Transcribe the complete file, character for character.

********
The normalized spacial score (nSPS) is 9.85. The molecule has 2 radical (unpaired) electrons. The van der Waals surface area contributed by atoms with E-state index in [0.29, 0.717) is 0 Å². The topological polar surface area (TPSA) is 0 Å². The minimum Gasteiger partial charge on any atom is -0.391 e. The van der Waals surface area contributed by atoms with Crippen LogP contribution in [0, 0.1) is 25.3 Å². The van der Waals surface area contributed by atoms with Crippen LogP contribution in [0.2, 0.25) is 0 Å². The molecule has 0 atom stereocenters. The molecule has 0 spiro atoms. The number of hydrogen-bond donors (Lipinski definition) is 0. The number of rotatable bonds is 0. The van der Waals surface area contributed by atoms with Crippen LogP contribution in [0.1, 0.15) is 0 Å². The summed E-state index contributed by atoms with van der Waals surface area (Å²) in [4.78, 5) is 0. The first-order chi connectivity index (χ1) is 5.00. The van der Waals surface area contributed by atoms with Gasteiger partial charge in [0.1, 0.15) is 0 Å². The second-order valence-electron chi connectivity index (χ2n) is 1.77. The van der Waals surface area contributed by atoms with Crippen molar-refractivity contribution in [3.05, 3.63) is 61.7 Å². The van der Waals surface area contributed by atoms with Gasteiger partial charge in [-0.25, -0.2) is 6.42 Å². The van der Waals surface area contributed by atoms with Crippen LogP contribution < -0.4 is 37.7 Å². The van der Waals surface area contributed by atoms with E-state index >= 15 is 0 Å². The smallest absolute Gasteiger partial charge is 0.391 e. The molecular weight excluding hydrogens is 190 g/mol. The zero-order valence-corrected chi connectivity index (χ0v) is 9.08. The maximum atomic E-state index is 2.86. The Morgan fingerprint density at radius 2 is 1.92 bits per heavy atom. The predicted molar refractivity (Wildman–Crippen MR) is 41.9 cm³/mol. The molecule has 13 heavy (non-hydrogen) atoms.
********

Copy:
The normalized spacial score (nSPS) is 9.85. The molecule has 2 radical (unpaired) electrons. The van der Waals surface area contributed by atoms with E-state index in [0.29, 0.717) is 0 Å². The topological polar surface area (TPSA) is 0 Å². The minimum Gasteiger partial charge on any atom is -0.391 e. The van der Waals surface area contributed by atoms with Crippen LogP contribution in [0, 0.1) is 25.3 Å². The van der Waals surface area contributed by atoms with Crippen LogP contribution in [0.2, 0.25) is 0 Å². The molecule has 0 atom stereocenters. The molecule has 0 spiro atoms. The number of hydrogen-bond donors (Lipinski definition) is 0. The number of rotatable bonds is 0. The van der Waals surface area contributed by atoms with Crippen LogP contribution in [0.1, 0.15) is 0 Å². The summed E-state index contributed by atoms with van der Waals surface area (Å²) in [4.78, 5) is 0. The first-order chi connectivity index (χ1) is 5.00. The van der Waals surface area contributed by atoms with Gasteiger partial charge in [0.1, 0.15) is 0 Å². The second-order valence-electron chi connectivity index (χ2n) is 1.77. The van der Waals surface area contributed by atoms with Crippen molar-refractivity contribution in [3.05, 3.63) is 61.7 Å². The van der Waals surface area contributed by atoms with Gasteiger partial charge in [-0.25, -0.2) is 6.42 Å². The van der Waals surface area contributed by atoms with Crippen LogP contribution < -0.4 is 37.7 Å². The van der Waals surface area contributed by atoms with E-state index >= 15 is 0 Å². The smallest absolute Gasteiger partial charge is 0.391 e. The molecular weight excluding hydrogens is 190 g/mol. The zero-order valence-corrected chi connectivity index (χ0v) is 9.08. The maximum atomic E-state index is 2.86. The Morgan fingerprint density at radius 2 is 1.92 bits per heavy atom. The predicted molar refractivity (Wildman–Crippen MR) is 41.9 cm³/mol. The molecule has 13 heavy (non-hydrogen) atoms.